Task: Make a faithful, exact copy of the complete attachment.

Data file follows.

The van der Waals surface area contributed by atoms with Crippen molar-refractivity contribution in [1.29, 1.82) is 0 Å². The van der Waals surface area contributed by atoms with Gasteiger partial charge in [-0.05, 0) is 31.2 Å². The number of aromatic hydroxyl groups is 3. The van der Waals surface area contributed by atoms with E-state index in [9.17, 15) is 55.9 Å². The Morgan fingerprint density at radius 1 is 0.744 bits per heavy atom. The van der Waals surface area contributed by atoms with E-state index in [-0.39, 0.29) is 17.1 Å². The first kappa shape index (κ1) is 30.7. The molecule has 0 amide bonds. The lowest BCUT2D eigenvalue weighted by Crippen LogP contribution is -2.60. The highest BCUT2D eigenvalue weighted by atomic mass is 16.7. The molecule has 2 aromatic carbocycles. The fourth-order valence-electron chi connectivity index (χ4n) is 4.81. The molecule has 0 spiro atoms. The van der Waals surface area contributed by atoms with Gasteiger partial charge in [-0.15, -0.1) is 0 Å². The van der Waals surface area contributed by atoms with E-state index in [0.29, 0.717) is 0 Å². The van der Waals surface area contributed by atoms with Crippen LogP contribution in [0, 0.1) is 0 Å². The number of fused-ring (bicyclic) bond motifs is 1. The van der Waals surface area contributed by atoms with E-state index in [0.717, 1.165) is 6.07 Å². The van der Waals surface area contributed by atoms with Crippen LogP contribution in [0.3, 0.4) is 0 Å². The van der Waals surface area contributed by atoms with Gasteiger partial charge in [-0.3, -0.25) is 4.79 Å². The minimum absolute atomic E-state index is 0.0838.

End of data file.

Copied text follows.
The van der Waals surface area contributed by atoms with Crippen molar-refractivity contribution in [1.29, 1.82) is 0 Å². The van der Waals surface area contributed by atoms with Gasteiger partial charge in [-0.05, 0) is 31.2 Å². The number of aromatic hydroxyl groups is 3. The van der Waals surface area contributed by atoms with E-state index in [9.17, 15) is 55.9 Å². The Morgan fingerprint density at radius 1 is 0.744 bits per heavy atom. The van der Waals surface area contributed by atoms with E-state index in [-0.39, 0.29) is 17.1 Å². The first kappa shape index (κ1) is 30.7. The molecule has 0 amide bonds. The lowest BCUT2D eigenvalue weighted by Crippen LogP contribution is -2.60. The highest BCUT2D eigenvalue weighted by atomic mass is 16.7. The molecule has 2 aromatic carbocycles. The fourth-order valence-electron chi connectivity index (χ4n) is 4.81. The molecule has 0 spiro atoms. The van der Waals surface area contributed by atoms with Gasteiger partial charge in [-0.15, -0.1) is 0 Å². The van der Waals surface area contributed by atoms with E-state index in [0.29, 0.717) is 0 Å². The van der Waals surface area contributed by atoms with Crippen LogP contribution in [0, 0.1) is 0 Å². The number of fused-ring (bicyclic) bond motifs is 1. The van der Waals surface area contributed by atoms with E-state index in [0.717, 1.165) is 6.07 Å². The van der Waals surface area contributed by atoms with Crippen LogP contribution in [0.3, 0.4) is 0 Å². The van der Waals surface area contributed by atoms with Gasteiger partial charge in [-0.3, -0.25) is 4.79 Å². The minimum absolute atomic E-state index is 0.0838.